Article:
NASA Now Minute
A NASA Now Minute is a one-minute snapshot of a NASA Now classroom video. A NASA Now Minute is produced for each NASA Now classroom video and is available several days prior to the release of the NASA Now classroom video. You can view each NASA Now Minute on the NES YouTube channel.
› NASA Now Minutes →
Bring NASA Into Your Classroom With NASA Now Videos
Introduce your students to some of NASA’s most fascinating people and get a front-row seat to NASA’s missions, research and facilities with NASA Now classroom videos! NES provides a comprehensive set of NASA Now classroom videos on dozens of science, technology, engineering and mathematics concepts.
• NASA Now classroom videos are 6-7 minutes long.
• All programs are captioned for accessibility.
• Videos can be used as activating strategies to spark student interest in daily lessons.
• Each video comes with vocabulary words, discussion questions and career information.
• New videos are posted throughout the school year on the Virtual Campus.
• All NASA Now classroom videos are searchable on the Virtual Campus and can be saved for later retrieval throughout the year.
• Videos can be streamed online or downloaded.
• View Video Titles, Topics, and Grade Levels.
– Natalie Francis, Hiatt Middle School
"I like how there is a common structure in all the videos. They are short and sweet. As a teacher, I like the pre- and post- questions."
– Juliet KovachHam, Ellen Ochoa Learning Center
"It is really cool to see how these things work, building the shuttles and rovers, seeing inside the training of astronauts and the desk workers that have small tasks that make a big difference."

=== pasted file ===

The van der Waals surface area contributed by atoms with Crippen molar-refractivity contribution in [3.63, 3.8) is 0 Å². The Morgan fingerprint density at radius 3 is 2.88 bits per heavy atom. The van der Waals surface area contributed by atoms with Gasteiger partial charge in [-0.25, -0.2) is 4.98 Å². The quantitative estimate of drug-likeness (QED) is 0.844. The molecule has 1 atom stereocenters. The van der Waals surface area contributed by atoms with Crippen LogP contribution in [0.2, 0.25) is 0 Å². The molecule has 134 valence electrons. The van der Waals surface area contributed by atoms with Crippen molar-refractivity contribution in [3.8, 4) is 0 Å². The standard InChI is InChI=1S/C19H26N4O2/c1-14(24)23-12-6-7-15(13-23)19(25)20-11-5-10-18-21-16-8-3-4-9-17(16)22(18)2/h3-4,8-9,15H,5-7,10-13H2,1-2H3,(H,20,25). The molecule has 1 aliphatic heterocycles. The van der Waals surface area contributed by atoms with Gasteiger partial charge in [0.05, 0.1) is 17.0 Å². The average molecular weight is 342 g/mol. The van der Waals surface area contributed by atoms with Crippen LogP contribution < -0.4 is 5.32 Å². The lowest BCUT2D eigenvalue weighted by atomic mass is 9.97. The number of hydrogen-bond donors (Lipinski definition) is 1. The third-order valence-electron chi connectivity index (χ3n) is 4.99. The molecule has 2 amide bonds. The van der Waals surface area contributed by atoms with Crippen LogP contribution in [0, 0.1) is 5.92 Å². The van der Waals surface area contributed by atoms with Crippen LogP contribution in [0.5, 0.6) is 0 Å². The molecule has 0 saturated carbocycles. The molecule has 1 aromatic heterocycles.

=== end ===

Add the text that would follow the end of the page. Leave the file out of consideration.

-- Student, Sleeping Giant Middle School
Sample of a NASA Now Classroom Video
Join us in the Icing Research Tunnel at NASA’s Glenn Research Center in Cleveland, Ohio, when aeromechanical engineer and icing specialist Judith VanZante gives a tour and explains how engineers apply simple concepts in physical science to create windy, cold and wet conditions for aircraft. VanZante explains the hazards of ice on aircraft, how it is formed, and why research on ice plays a major role in aeronautics.
Grade Level: 9-12
Words to Know:
• Leading edge
Questions to Ask Before Watching the Video:
1. List all of the atmospheric conditions you can think of that could threaten the safety of an aircraft.
2. Have you ever been delayed at an airport because your aircraft needed "de-icing"?
3. Do you think an aircraft can keep flying if ice forms on its wings? Why or why not?
Questions to Ask After Watching the Video:
1. What atmospheric conditions must the Icing Research Tunnel simulate to create icing?
2. What effect does ice have on an aircraft?
3. Describe two ice protection systems already in use on aircraft.
› Answer Key: Forces and Moments
› Flight Testing Newton's Laws
› Icing Research Tunnel video
› How to Fly a Plane in Icing Conditions
› IRT Image Gallery
› Get more information
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